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Wednesday, Feb. 11, 2009

Aso hit by resignation threat

Justice parliamentary secretary eventually issues retraction


Staff writer

Another headache surfaced for unpopular Prime Minister Taro Aso on Tuesday as Justice Parliamentary Secretary Chuko Hayakawa said he intended to resign after the fiscal 2009 budget passes.

News photo
Chuko Hayakawa

After badgering from senior government officials, however, Hayakawa later retracted his words and said he would stay on.

Nevertheless, Hayakawa's outburst underlined the growing inability of Aso to control the Liberal Democratic Party, which faces the prospect of entering a critical general election led by a prime minister with historically low approval ratings.

Hayakawa, a member of the largest LDP faction, led by former Chief Cabinet Secretary Nobutaka Machimura, could have dealt a serious blow to Aso if other members had followed his lead.

In a blog entry posted Monday evening, Hayakawa called for "a realignment of political forces."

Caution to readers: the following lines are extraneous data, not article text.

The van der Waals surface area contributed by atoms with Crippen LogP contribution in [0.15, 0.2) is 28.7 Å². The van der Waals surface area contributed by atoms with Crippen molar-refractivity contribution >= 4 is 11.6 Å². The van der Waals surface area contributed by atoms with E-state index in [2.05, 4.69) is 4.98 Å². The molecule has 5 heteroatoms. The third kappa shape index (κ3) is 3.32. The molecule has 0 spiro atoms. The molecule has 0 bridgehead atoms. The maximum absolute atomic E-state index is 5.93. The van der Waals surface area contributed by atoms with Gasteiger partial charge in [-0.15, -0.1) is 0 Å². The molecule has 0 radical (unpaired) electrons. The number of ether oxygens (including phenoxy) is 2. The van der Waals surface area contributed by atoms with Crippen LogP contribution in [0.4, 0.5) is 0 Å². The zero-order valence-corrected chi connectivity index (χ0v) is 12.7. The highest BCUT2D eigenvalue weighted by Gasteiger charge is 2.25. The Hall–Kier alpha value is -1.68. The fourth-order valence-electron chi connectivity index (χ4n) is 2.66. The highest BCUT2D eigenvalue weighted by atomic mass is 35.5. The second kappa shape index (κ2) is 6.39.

"I intend to resign from the parliamentary secretary post once I have fulfilled my duties and the budget (for fiscal 2009) passes the Diet," Hayakawa wrote.

"But this is not a revolt (against Aso) — it is just an expression of my will for independence," he wrote.

Hayakawa said he had made the decision to stand on his own two feet and "will no longer be under anyone's thumb."

Cabinet members were quick to criticize him. Chief Cabinet Secretary Takeo Kawamura told reporters Tuesday morning it was thoughtless for Hayakawa to bring up the resignation on his blog.

"He is a parliamentary secretary and I think he should be more careful — even if it was just a blog, it was thoughtless of him to express his resignation on it," Kawamura said.

Later in the day, Kawamura met with Hayakawa and told him to be careful about taking careless actions. But the government's top spokesperson also said Hayakawa will not be fired.

In his blog entry, Hayakawa said regime change is necessary for Japan.

"What I am appealing is that whatever happens, a political realignment is necessary in order for Japanese politics to become stabilized and be well under way," he wrote.

"All I am saying is that we need to move forward independently, eyeing the possibility of forming a new party, for a political realignment before or after the Lower House general election."



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